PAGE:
Locating and Writing Grants For Public Libraries
http://ericir.syr.edu/plweb-cgi/fastweb?getdoc+ericir+ericir+26334+0+wAAA+grants
Guidelines for grant-seekers designed to focus on funding for public libraries.  Includes information on writing grants and a bibliography of internet, ERIC, and print resources for grant-seekers.

National Science Foundation (NSF) Grant Proposal Guide
http://www.nsf.gov/pubs/2001/nsf012/start.html
NSF funds approximately 10,000 projects each year for research, education and training.  Encourages grant applications that broaden the participation of underrepresented groups (e.g., gender, ethnicity, disability, geographic, etc.).

Patrina Foundation Grants
http://www.patrinafoundation.org
Foundation that strives to expand women's educational opportunities and advance scholarship by and about women, particularly by promoting curriculum development, and research and programming in Women’s Studies.

Grant-seeking and writing is a learned skill and does not always net results quickly.  Many grant recipients have applied multiple times for the same grant before finally receiving it. When available, it is always important to study previous award-winning applications for style, content, and guidelines.  Always remember, too, that grants are available locally and investigative work will be necessary to locate these opportunities.

Stacy Voeller
Electronic Resources Librarian
Minnesota State University - Moorhead
voeller@mnstate.edu


 

Call for Papers: Library Research Seminar II

The Library Research Seminar II Planning Committee invites researchers, practicing professionals, and students to attend and contribute to this international dialogue on library and information studies research. Scholarship will be solicited and refereed for presentation in the following areas, among others: new information technologies; basic and applied quantitative and qualitative research; interdisciplinary connections; technology-based research; research and policy analysis; research and strategic directions for libraries; practitioners and the academy; education for research; student research; historical research and the future of library research.  For more information about this opportunity, contact Dr. Lynn Westbrook  (jwestbrook@twu.edu) or visit the conference  web site http://www.dpo.uab.edu/~folive/LRSII/index.htm.  Proposals for clinics, papers, panels, and discussions are due February 1, 2001.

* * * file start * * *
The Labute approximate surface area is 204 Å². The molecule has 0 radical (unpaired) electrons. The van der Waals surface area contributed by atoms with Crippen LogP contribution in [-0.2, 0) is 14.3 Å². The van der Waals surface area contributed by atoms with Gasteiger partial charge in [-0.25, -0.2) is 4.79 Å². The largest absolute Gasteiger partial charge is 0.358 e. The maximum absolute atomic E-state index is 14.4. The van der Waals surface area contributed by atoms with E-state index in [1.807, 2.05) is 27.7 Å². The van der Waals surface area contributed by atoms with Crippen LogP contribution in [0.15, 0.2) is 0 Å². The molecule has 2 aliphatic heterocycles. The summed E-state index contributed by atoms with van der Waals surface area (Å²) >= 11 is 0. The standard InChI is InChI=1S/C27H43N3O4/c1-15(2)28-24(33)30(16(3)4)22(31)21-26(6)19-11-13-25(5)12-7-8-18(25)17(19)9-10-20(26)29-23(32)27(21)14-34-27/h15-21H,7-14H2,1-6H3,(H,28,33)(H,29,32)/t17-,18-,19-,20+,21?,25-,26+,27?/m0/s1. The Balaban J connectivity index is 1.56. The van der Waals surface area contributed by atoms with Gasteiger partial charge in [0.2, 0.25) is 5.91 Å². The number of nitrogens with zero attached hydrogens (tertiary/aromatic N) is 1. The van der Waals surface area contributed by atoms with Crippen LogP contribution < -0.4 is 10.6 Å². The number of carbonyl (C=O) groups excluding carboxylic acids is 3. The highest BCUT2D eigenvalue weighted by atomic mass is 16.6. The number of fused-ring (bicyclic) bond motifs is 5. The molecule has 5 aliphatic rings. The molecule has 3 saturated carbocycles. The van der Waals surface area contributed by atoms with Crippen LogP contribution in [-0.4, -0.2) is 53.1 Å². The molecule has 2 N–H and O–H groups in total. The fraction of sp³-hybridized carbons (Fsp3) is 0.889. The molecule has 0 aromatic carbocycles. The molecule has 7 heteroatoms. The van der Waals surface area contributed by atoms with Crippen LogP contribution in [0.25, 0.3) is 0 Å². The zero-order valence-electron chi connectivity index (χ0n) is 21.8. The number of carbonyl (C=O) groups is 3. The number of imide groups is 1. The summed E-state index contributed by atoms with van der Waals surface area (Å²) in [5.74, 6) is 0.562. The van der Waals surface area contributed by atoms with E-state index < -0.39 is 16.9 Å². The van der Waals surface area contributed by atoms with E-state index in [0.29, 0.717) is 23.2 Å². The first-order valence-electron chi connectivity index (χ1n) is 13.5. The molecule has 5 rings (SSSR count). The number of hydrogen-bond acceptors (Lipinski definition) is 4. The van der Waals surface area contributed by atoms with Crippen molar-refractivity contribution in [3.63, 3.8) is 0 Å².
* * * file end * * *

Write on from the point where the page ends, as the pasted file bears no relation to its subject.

Volunteers Needed: WSS Core Lists

Volunteers are needed to update the WSS Core Lists for Politics and Politics International. Volunteers would only need to check the 2000 lists against the current Books In Print. The deadline for updating this year's lists is Dec. 1, 2000.  Please contact the editors, and they will send the current guidelines to anyone interested in updating these important collection development tools.  Contact: Bernice Redfern (San Jose State University) bredfern@email.sjsu.edu  or Megan Adams (Swarthmore College) madams1@swarthmore.edu.


 

Committee Reports

Instruction Committee
(Formerly Social Issues & Education Committee)

Committee members discussed last-minute updating of the newly finished project, a web guide to Women's Activism.  After a last draft, we will submit the guide for inclusion on an appropriate WSS Page.  (We have since learned that the project must be approved before it can be linked to the ACRL Women's Studies Page.)

We are now engaged in our new project:  evaluating electronic databases for their relevance to Women's Studies.  Evaluation of the four major databases in Women's Studies (GenderWatch, Contemporary Women's Issues, International Women's Periodicals, and Women's Resources International) was done previously by WSS members and published in Serials Review.  Our project studies these as well as additional databases and guides to the literature from an instructional viewpoint (how to teach their use).  This analysis would be useful to a (new) librarian instructing classes in Women's Studies.